|Filed Under:||Technology / Microsoft|
|Posts on Regator:||734|
|Posts / Week:||2.3|
|Archived Since:||February 3, 2010|
Want to buy a new Windows 7 PC? Better get busy, because there are only 364 shopping days left. As promised, Microsoft is providing one year's notice to PC makers on Windows 7's end of life. The clock starts now.
Microsoft really, really wants you to upgrade to Windows 10, as they explained this week. Elsewhere, new rumors have Chrome OS getting folded into Android, I learn that people still blog about unboxing Apple products, and Microsoft releases two OS previews in one day.
After using an iPhone 6 Plus for six months, I've spent the past six months with Android devices. I expected it to be a learning experience. I didn't expect to find an Android device that is so much better than the iPhone for my needs that I can't imagine going back.
A small army of reviewers delivered their mixed judgments on Microsoft's new Surface hardware this week. Also in the news: Steve Ballmer talks like it's 2007, Google gets kinder and gentler, and Wall Street loves it when Microsoft quietly lays off 1000 people.
The fourth iteration of the Surface Pro family contains only minor improvements, but the overall effect is profound. This hybrid device isn't for everyone, but the small changes add up to a significantly better user experience.
In the news this week: Microsoft swears its overly aggressive upgrade push was a mere configuration error and it won't happen again. Meanwhile, 90 percent of Android users should be concerned about security flaws, and maybe Apple forgot to sweat one detail on its new Magic Mouse 2.
The latest preview release of Windows 10 includes the first glimpse of a new feature designed to eliminate one specific activation headache. When this change rolls out to the general public next month, you'll be able to use your Windows 7 or 8.1 product key to complete a Windows 10 upgrade.
Microsoft's big Windows 10 launch heads the week's most interesting tech news. There's also a surprising change in the Google (now Alphabet) code of conduct, more support for Apple hardware from Microsoft, and big news for LastPass users
Microsoft unveiled two new Surface models in the laptop category yesterday. The Surface Pro 4 was pretty much as expected, but the Surface Book was a big surprise. Even more of a shock? Microsoft is pinning premium price tags on its new hardware.
Executives in Redmond were caught flat-footed after this summer's Windows 10 launch by charges that the new operating system is spying on customers. Several new statements for consumers and IT pros today aim to explain why those accusations are unfounded.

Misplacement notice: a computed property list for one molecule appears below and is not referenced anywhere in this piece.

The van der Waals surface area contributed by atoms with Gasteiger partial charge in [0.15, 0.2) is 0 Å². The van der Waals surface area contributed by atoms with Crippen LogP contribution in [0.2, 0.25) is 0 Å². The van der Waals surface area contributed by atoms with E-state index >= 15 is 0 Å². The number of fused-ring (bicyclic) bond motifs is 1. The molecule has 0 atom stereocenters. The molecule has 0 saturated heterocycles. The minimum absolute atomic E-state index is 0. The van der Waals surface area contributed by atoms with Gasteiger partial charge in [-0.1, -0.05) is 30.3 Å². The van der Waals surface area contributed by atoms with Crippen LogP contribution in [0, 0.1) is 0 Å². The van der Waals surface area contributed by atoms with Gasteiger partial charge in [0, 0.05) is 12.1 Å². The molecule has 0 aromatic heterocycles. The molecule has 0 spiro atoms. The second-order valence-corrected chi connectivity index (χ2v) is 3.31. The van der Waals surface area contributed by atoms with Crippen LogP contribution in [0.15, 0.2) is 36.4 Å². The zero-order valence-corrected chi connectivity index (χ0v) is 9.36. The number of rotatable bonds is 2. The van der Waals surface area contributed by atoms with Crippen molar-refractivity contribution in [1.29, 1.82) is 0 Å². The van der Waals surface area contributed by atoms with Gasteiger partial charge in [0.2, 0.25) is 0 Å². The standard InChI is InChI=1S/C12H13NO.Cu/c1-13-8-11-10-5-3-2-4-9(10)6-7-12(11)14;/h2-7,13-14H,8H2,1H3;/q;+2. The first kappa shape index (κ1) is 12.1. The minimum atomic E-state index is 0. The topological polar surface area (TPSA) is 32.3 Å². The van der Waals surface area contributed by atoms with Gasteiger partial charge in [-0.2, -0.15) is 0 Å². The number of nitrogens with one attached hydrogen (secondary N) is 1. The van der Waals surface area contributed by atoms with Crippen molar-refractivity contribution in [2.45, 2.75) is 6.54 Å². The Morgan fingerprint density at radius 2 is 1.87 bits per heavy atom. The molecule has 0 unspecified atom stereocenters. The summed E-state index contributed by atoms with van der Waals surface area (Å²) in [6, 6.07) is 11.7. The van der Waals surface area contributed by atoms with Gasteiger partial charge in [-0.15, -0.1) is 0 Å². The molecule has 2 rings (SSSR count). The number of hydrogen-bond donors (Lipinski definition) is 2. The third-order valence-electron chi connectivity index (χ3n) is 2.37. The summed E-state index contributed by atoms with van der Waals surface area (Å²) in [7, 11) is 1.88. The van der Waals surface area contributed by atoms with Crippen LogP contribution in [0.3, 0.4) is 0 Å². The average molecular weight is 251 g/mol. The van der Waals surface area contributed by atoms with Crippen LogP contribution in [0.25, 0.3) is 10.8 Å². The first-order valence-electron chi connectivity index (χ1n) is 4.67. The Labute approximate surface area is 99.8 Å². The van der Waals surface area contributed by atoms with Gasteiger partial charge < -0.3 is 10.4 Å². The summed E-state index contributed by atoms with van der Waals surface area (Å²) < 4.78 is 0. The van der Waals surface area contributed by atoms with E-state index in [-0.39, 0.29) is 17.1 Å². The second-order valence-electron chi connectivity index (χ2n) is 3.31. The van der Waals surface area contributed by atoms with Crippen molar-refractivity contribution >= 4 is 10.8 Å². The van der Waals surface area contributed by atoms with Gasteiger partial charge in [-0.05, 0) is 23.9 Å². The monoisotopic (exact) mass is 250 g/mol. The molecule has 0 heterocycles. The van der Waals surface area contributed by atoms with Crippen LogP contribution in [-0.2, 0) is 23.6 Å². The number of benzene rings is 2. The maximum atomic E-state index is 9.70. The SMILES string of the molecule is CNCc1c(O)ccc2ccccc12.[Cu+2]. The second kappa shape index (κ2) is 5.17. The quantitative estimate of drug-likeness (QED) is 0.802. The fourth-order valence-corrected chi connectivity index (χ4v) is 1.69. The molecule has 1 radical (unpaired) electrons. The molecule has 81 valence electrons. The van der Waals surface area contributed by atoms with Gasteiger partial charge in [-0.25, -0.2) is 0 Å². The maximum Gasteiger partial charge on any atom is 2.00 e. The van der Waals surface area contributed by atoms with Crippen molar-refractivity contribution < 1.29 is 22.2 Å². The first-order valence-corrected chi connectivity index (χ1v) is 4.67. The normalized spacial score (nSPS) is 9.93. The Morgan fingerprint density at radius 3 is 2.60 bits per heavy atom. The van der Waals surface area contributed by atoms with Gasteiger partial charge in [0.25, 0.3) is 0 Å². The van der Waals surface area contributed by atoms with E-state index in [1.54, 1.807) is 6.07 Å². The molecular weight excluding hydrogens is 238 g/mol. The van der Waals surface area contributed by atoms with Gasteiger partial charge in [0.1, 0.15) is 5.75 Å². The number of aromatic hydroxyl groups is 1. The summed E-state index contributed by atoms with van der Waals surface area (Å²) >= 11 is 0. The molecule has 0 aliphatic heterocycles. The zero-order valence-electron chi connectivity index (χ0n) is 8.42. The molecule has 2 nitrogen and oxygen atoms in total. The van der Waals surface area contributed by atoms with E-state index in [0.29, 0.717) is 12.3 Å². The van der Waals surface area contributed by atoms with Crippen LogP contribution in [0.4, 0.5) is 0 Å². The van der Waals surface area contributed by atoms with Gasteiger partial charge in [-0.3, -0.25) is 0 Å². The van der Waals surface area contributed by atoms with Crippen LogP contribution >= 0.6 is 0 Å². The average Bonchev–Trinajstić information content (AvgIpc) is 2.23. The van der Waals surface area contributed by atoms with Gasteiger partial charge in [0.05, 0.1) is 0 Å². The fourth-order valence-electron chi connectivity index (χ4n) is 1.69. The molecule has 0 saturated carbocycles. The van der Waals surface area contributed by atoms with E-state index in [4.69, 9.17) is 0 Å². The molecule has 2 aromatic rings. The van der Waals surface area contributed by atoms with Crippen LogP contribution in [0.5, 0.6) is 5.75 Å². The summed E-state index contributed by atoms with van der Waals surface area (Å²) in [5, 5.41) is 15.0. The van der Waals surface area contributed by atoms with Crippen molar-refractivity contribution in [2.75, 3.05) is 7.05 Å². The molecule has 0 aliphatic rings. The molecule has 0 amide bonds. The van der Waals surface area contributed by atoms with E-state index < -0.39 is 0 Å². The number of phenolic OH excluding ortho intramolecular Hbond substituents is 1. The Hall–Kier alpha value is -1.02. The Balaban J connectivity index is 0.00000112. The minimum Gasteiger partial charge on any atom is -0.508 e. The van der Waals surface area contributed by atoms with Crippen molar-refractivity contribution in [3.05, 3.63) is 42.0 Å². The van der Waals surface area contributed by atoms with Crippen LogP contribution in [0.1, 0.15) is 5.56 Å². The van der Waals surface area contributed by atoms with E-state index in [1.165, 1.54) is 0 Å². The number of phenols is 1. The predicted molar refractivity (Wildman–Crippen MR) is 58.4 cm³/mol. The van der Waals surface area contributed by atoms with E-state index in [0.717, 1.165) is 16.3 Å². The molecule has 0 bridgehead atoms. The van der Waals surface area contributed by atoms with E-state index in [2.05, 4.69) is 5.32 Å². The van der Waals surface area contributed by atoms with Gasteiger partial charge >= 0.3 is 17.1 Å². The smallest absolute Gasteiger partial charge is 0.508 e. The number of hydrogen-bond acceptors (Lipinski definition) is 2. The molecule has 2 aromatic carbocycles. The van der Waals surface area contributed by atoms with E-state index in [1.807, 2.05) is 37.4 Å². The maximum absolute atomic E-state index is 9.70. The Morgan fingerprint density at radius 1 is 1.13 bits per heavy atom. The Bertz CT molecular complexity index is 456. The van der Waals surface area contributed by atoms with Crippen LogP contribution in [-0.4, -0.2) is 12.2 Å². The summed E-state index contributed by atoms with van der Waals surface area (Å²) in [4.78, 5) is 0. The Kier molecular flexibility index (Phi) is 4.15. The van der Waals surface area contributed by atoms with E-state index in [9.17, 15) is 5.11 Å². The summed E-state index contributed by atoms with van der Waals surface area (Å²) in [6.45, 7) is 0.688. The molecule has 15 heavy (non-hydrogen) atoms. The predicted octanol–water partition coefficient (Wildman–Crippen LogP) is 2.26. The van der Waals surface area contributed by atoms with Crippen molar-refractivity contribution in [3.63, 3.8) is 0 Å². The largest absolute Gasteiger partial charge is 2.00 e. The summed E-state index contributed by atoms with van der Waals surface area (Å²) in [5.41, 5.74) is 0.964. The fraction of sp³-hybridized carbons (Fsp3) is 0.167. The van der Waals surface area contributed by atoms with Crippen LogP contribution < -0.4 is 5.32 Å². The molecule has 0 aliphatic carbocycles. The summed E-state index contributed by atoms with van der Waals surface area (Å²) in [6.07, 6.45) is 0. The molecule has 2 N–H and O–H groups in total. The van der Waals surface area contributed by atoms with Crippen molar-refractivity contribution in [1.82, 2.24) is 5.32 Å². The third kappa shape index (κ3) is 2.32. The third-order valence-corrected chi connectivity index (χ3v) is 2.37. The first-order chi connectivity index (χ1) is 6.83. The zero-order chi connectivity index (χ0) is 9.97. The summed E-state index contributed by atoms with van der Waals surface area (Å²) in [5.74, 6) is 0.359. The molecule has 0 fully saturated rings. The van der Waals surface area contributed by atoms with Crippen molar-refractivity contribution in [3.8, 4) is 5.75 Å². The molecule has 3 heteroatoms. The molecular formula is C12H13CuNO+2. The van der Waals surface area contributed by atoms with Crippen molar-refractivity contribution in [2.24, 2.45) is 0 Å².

Even certified Windows masters can learn a trick or two from Ed Bott's series of how-to articles. This edition covers tips, tricks, secrets, and shortcuts for using File Explorer.
It might not look all that different from recent predecessors, but the latest version of Microsoft Office has a ton of changes under the covers, most of them aimed at playing catch-up to the collaborative strengths of Google Apps.
Windows 10 has been in wide release for only a few months so far, and as with any version 1.0 release some early adopters are experiencing issues. Here's Ed Bott's guide to some time-tested troubleshooting tools and techniques.
If you're experiencing problems with Windows 10, these are the built-in tools you can use for troubleshooting and repair.
Pick a form factor, any form factor. Can new, shape-shifting designs restore the PC industry to its former glory? Or will boring old desktops and clamshell laptops continue to define the PC?
This fall, when OEMs begin shipping their new Windows 10 devices for the holiday season, you're going to see a lot of decidedly unconventional designs. Can these mostly small, highly flexible, often quirky new designs attract mainstream support?
Nothing about Windows 10 has followed the standard timeline for a new Microsoft operating system release. Even the FUD is flying faster than usual.
The Windows 10 privacy agreement doesn't mean Microsoft is secretly stealing the data from your hard disk. Where do people come up with these crazy ideas?
More than two weeks after the worldwide launch of Windows 10, Microsoft is keeping quiet about how many upgrades it's delivered. But third-party data suggests that the upgrade pace isn't slowing. The next major milestone? 100 million installs.
Windows activation is alive and well in Windows 10. Microsoft doesn't like to talk about the inner workings of its anti-piracy software, but it's clear from testing that Windows 10 included a major change in the way activation works...